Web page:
The thing about this is its a leveller. whereas the affluent can at present pay extra to heat their homes, when the power is cut, they too will finally start to reap the seeds of misery they have sown.

    When ordinary people who have hitherto had no axe to grind in this debate are helpless to prevent the death of their elder relatives through hypothermia, then I think we may begin to see hope of change.

    I am afraid that the reaction mayl not be peaceful.

  7. Simple matter. Most people are focused on getting through the month with their income. They worry about paying living expenses, bills, car payments, insurance and such. They have to deal with jobs most do not really like but realize it beats having no money. So when it comes to things that they 1) have little knowledge of and 2) realize they can do nothing about, well, they just don’t see it as a priority in their lives.

  8. It’s been a few years now where climate change has been at the bottom of American priorities surveys. Harry Reid smartly shelved cap and trade and there’s no way he’s going to let an unpopular vote on a carbon tax threaten his 2014 candidate’s prospects.

  9. Additionally, when asked about climate change, people identified the issue as more of a national problem than a personal concern.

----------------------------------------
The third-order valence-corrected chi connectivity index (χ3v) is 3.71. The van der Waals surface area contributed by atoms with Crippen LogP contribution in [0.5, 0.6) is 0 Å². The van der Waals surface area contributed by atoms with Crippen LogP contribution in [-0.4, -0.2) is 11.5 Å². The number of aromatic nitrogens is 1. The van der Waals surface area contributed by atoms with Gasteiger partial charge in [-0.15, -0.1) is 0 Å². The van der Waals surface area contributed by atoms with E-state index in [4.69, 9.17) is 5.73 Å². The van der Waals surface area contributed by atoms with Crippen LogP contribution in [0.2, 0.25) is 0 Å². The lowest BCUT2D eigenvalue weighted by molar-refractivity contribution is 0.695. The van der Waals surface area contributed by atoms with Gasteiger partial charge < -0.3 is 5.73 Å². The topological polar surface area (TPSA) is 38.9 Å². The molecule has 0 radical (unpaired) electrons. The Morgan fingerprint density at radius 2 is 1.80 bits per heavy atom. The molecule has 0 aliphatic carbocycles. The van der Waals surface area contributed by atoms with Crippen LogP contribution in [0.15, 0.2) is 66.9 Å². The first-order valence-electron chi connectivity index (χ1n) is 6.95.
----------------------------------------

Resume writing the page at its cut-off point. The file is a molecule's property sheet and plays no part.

I do hope that the words “national problem” didn’t appear on the asked questions. How has global warming climate change been a “national problem” for the USA? Are crop yields down due to the extra co2? Is there a new Dust Bowl? Is America in drought? If yes then, where is the evidence that it is it caused by man’s co2? Are snow blocked roads the problem? Is corn to fuel the problem? What is the problem caused by a changing climate?

  10. Michael says:
    February 26, 2013 at 2:55 pm

    Smith Soesn’t understand that those over 70 have lived through a “climate cycle” while those under 30 have only seen the upward swing of the sine wave. Also, those with more years have seen extreme weather happening for many decades rather than a short 30 years. I hope that as those under 30 age they will see that weather has always had extreams and goes through cycles.

    Nor does he understand that those of us who have been around a while (a little over half a century in my case) have seen all these terrifying scare-stories before. When I was in my teens we were taught (not just told – we were taught, at school) that we were heading for an ice age in our lifetime; in my twenties we all laughed when “The Ice Age is imminent” became “Global Warming’s gonna getcha”. Since then we’ve had, among other things, SARS, Bird Flu, nvCJD, Acid Rain, the Ozone Layer, AIDS predicted to decimate the world population, and so on …

    When the current crop of under-30s have lived through a few more scare-stories which don’t ever actually happen, they’ll disbelieve the doom-sayers too.